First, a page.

Fourth Sunday of Easter_B

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Posted on by on April 30th, 2012 | 0 Comments »

Today when we hear the word of God we are reminded that we are the sheep of God`s pasture and that we are nourished and cared for by Jesus the Good Shepherd The image of the Shepherd is undoubtedly one of the most popular of all in our Christian faith and practice.

Most people will be happy to sing "The Lord's my shepherd," whether its a funeral, a wedding or even a baptism. Pastoral ministry and shepherding the flock are the most popular ways of indicating the Church's task which she has received from Christ and the apostles. 'Pastor' is the Latin word for 'shepherd' and 'pasture' is what the farmer tries to provide for his flock or his stock. A pastoral scene is one which reminds us of a carefree picnic in the country watching the cattle and sheep browsing. And if we were sufficiently good with an artist's brush we would want to paint the scene and create another Constable. Its amazing in fact how this word and image and idea is now used right across the board even in secular life , to describe the caring, teaching and ministering role of the church to its members.

Its in the 4th. gospel of John that we find this lovely image of Jesus, and it is felt to be most suitable and appropriate to dwell on it during this Sunday of Easter as we continue to celebrate the resurrection of the Lord. `I am the good shepherd, the good shepherd is one who lays down his life for his sheep. `
It is important for our understanding of the figure of the good shepherd to realise how close a relationship the shepherd in Israel had with his sheep. He had to spend a lot of time with the flock so they got to know him and trust him, they would become familiar with his voice so that was why they would follow the shepherd rather than him having to drive them along in front of him.For instance nowadays you wouldn't be able to have the same relationship with your sheep up in Queensland ! For one thing there are too many of them. Perhaps you could get your well trained sheepdog to do the work for you.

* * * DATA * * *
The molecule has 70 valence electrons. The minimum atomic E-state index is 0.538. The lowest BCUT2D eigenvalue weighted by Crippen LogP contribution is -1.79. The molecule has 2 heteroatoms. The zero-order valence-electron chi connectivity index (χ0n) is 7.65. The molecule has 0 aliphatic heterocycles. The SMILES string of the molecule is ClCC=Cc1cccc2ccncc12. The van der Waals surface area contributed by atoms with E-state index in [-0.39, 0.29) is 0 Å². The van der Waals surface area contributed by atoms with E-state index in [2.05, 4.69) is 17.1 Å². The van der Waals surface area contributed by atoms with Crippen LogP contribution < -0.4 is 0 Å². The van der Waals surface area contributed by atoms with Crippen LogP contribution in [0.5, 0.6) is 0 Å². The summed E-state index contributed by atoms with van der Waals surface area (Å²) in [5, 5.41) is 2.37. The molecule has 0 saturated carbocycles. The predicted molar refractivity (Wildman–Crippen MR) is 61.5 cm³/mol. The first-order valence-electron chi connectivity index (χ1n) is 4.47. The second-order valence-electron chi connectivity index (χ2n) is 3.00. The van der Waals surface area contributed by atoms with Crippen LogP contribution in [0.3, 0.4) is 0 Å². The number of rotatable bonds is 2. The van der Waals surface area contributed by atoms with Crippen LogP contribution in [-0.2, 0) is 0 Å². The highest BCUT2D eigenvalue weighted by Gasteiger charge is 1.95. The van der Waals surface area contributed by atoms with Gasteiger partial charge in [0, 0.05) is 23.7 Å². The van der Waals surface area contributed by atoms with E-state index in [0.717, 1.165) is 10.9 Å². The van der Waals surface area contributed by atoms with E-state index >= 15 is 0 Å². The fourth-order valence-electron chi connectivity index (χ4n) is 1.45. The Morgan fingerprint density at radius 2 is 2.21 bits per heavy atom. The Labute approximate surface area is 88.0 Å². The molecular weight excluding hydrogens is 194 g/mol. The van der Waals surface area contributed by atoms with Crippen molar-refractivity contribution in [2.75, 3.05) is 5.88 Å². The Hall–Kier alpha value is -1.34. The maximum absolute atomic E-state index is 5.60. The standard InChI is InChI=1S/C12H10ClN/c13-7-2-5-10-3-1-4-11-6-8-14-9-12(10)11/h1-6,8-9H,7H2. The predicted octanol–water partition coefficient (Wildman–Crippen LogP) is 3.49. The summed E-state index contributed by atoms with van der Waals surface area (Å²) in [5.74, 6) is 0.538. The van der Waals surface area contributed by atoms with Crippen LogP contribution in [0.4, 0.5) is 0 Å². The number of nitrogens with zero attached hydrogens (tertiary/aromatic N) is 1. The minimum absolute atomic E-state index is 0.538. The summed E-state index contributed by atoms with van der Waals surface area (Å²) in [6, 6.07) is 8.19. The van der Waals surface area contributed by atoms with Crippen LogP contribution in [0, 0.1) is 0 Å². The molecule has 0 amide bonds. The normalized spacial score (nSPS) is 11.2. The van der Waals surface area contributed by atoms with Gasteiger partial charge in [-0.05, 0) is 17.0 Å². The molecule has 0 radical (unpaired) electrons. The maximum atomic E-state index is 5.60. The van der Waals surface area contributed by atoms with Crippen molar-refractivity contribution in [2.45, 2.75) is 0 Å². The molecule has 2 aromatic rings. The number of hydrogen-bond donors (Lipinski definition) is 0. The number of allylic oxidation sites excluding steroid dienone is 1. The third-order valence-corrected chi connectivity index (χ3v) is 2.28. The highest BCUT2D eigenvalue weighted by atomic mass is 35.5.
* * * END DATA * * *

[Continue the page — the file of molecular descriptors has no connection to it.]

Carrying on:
Jesus leaves us in no doubt of his care for each one of us who make up his flock and all of us together.He was ready to lay down his life for us and he did so.All of us in the Church need to learn this self-sacrificing love from him - whether its the bishop as pastor of the diocese or ( lesser pastors like us priests),
Our brief is then to protect other members of the flock and very importantly, to search and seek out those who stray.
So on this Vocations Sunday, I think that if we try to increase the level of dedicated Christian life in our families we would be doing the spade work for an increase in vocations.Such a Christian family knows that joy and meaning and fulfilment in life comes from a growing trust in God and a close relationship with Jesus our Saviour.
Today then in every parish in the country the priests challenge the people to consider the future needs of the church. We ask suitable people to come forward to serve as priests, brothers or sisters in order to serve the needs of the people of God.
We appeal to those who seem to have the right qualities to be open to a call to religious service of the community. And for all of us we need to continue to pray and ask the Lord of the harvest to send labourers into his harvest…

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